By Ariel Schwartz
Student debt is an ever growing topic of discussion--as we've pointed out before, it passed the $1 trillion mark in 2012. Naturally, a host of tech-heavy startups have emerged to tackle the problem. The latest is Pave, a platform that lets people invest in students and young people just getting started in their careers. In exchange, backers get a percentage of their earnings over an agreed-upon period of time. If the young person's earnings drop below 150% of the poverty line, they don't need to share their cash.
The idea for Pave first came to co-founder and CEO Sal Lahoud when a friend asked him for a loan. He said no, but suggested doing a revenue share instead, where he might get a little something if his friend succeeded in her ventures, but she would owe nothing if things didn't go well. The friend said yes, and the seeds of Pave were planted.
That initial idea was the easy part. "Part of the barrier to entry was solving legal and tax hurdles. We spent about a year doing due diligence," says Oren Bass, co-founder and COO of the company. "We are introducing a new way for someone to effectively access their potential. Our advisors drew a blank. This is completely unregulated and un-legislated. One of the biggest questions was 'Is this contract legal?'"
Eventually, Pave worked out the kinks and launched a pilot in mid-December with eight prospects--the students and young people getting funding--and 28 backers. In the initial batch of prospects, there is a nanobiotechnology student, an actress, an Aikido champion, a legal intern, a musician, an investment banker, a dancer, an economics student, and an entrepreneur. Their one common thread is that they all have compelling stories, according to Lahoud. Backers also run the gamut, from engineers to art curators. All of the initial eight prospects--vetted with verifiable data like GPA, college major, and portfolios--received the funding they sought ($20,000 on average; Pave's cut: a 3% fee when prospects get initial funding, and a 1.5% servicing fee on future payments from prospects to backers).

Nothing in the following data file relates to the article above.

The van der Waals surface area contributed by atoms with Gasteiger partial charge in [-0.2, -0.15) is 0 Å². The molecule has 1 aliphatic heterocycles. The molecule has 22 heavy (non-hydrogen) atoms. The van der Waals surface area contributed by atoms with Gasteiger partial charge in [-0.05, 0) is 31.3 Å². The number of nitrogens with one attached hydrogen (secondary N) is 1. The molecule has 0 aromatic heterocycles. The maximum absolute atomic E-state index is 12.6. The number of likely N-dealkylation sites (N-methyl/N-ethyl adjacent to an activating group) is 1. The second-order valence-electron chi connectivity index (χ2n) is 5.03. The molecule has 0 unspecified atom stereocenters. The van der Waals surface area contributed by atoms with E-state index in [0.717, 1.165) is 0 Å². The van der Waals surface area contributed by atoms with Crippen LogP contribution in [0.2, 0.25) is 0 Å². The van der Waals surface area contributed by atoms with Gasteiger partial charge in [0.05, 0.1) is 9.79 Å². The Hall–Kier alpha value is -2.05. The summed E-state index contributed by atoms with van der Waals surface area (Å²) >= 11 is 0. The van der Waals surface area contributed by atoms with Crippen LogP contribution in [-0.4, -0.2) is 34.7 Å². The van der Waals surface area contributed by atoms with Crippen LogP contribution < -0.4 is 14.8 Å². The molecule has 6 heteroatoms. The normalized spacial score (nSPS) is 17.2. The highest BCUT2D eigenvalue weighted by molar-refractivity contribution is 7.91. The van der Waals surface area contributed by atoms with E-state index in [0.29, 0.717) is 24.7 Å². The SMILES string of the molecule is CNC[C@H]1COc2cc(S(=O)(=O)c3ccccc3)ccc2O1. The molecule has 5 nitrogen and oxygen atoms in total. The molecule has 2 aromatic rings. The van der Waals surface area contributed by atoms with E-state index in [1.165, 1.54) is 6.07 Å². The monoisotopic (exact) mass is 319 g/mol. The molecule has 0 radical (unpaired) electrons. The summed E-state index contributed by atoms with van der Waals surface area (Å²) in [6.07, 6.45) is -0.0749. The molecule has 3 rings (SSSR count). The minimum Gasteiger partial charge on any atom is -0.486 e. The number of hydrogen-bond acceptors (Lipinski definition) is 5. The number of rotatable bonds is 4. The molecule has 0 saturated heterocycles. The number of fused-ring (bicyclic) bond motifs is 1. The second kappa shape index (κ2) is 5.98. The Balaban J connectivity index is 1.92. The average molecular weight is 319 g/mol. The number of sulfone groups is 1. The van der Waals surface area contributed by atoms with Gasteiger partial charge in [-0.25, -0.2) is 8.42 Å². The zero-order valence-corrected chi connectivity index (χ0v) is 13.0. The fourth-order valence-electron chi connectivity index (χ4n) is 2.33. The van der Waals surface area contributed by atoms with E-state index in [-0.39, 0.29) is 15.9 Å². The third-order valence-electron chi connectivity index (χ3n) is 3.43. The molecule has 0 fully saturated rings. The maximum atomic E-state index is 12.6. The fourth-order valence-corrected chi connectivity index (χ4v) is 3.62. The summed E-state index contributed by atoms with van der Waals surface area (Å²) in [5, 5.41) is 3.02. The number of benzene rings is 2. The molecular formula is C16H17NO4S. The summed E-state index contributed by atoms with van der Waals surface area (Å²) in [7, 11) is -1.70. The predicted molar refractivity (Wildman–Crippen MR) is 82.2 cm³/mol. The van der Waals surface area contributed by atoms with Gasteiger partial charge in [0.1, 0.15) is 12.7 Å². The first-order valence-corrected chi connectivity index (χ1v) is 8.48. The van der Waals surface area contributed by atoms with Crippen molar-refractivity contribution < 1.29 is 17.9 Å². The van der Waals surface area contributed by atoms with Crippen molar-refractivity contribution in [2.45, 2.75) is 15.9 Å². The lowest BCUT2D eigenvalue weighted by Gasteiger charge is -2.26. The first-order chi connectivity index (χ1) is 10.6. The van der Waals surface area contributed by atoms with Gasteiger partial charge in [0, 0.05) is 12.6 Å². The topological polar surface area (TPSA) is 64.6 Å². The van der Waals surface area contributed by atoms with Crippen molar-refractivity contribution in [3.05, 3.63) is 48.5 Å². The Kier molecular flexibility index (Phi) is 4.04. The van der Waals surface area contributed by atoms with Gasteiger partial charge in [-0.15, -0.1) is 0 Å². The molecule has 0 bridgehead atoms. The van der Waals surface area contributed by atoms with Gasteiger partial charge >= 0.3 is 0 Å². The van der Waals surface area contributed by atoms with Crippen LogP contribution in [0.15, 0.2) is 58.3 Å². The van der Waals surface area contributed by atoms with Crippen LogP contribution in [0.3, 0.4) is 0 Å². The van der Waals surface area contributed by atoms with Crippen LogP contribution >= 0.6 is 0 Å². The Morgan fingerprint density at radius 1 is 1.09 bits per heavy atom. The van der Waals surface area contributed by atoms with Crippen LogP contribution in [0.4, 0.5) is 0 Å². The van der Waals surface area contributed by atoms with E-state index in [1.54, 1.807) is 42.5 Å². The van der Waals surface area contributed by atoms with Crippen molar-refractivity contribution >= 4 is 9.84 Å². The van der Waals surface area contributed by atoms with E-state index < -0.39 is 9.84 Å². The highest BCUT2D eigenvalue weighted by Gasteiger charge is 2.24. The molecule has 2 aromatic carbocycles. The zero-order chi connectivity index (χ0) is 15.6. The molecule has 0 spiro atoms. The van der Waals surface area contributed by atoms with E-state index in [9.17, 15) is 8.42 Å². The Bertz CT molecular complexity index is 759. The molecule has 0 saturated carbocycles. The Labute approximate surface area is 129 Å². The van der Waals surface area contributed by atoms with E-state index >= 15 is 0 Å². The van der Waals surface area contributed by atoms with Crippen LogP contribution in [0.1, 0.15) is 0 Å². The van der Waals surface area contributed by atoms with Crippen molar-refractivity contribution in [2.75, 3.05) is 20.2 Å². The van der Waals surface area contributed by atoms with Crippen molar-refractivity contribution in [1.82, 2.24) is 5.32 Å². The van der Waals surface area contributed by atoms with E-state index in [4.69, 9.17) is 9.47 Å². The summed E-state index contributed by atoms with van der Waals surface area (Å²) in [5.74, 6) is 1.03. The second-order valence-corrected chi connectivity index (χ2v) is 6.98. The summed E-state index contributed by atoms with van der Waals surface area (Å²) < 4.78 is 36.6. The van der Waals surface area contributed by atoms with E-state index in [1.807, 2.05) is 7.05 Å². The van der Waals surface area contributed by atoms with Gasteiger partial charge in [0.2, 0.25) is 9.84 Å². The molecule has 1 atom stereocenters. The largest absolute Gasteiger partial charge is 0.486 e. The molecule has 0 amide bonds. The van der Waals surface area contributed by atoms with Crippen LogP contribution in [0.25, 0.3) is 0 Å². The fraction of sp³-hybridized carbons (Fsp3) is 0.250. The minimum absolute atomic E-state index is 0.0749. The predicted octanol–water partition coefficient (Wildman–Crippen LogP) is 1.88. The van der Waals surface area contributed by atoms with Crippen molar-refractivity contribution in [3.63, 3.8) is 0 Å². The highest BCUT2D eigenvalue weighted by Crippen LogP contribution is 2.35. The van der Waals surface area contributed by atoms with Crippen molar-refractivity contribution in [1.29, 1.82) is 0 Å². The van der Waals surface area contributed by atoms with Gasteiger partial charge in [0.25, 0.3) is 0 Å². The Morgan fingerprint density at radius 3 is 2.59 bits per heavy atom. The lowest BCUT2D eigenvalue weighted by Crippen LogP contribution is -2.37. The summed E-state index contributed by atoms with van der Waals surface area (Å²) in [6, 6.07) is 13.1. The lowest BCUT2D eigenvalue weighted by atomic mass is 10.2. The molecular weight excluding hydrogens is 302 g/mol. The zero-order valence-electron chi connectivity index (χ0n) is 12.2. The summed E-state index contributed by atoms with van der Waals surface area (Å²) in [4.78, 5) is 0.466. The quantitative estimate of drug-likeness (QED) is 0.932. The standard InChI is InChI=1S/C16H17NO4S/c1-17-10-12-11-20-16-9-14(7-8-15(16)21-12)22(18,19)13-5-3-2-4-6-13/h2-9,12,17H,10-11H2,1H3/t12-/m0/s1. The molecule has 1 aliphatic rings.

Why not just focus on college students? Surely there are more than enough who could use funding. "The problem with defining who's eligible or not based on college is that we're making decisions for backers about who is interesting and who is not," says Lahoud. "We had one New York litigator, a partner at a law firm, and we thought he'd be analytical and pragmatic. We thought he'd want to back a lawyer, so we said 'Here are the prospects,' but he said he wanted to back people in film or social justice." As it turns out, that just happened to be what the lawyer was passionate about.
Unsurprisingly, Pave has attracted interest from potential platform participants across the U.S. The company's goal in the second quarter of 2013 is to build up to 100 teams (that's partnerships between prospects and backers) spanning a variety of interests and sectors. At the moment, Pave puts prospects and backers in touch with each other, but the site will eventually allow users to automatically control how much contact they have--so one person might choose to be a backer from more of a distance, while another can go deep into mentoring.
"We would like to prove the concept that there's another option to debt," says Bass. Pave isn't the only startup aiming to do that. SoFi, a startup founded in 2011, offers inexpensive loans to students from school alumni. Another company called Upstart also lets investors back individual students.
Copyright 2013 by Fast Company. Reprinted with permission.